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Temporal–spatial variation in white-tailed prairie dog demography and life histories in Wyoming

Menkens Jr., George E., Anderson, Stanley H.
Canadian journal of zoology 1989 v.67 no.2 pp. 343-349
Cynomys, adults, demography, habitats, juveniles, life history, life tables, models, population density, sex ratio, towns, Wyoming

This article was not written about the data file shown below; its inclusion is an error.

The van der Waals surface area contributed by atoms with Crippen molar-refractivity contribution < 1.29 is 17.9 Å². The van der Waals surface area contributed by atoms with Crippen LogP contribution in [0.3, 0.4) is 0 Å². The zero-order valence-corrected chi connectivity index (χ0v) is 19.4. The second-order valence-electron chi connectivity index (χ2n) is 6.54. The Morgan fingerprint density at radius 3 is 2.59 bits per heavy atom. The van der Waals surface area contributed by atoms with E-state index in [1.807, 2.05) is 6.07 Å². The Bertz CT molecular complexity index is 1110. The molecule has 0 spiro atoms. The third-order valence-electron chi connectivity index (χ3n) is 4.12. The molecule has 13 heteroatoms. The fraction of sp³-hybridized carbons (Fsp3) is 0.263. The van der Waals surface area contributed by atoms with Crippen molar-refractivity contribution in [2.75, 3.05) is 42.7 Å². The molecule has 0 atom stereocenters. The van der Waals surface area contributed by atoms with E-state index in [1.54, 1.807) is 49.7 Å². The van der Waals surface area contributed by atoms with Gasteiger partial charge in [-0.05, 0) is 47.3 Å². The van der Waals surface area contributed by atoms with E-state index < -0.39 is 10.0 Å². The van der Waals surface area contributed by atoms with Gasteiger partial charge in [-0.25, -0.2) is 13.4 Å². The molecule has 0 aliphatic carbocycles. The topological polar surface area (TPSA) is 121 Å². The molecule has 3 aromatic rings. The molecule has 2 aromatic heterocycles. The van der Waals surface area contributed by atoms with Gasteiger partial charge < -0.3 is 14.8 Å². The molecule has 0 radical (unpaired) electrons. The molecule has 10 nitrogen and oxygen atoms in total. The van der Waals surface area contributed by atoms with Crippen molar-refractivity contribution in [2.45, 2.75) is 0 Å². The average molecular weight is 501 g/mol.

Variation in population density and life history traits were studied in six white-tailed prairie dog (Cynomys leucurus) populations in Wyoming using mark – recapture techniques. All life history traits (except juvenile sex ratios) and population density exhibited significant variation within towns between years and among towns in the same year. Temporal and spatial habitat variation significantly affects juvenile body mass but not adult body mass, which, in turn, results in the observed variation in life history traits. We conclude that white-tailed prairie dogs are dynamic reproducers and that their population age distributions are neither stable nor stationary. Use of life tables to study life history patterns of this species or of similar species would be inappropriate because of a failure to meet a basic assumption of life table models.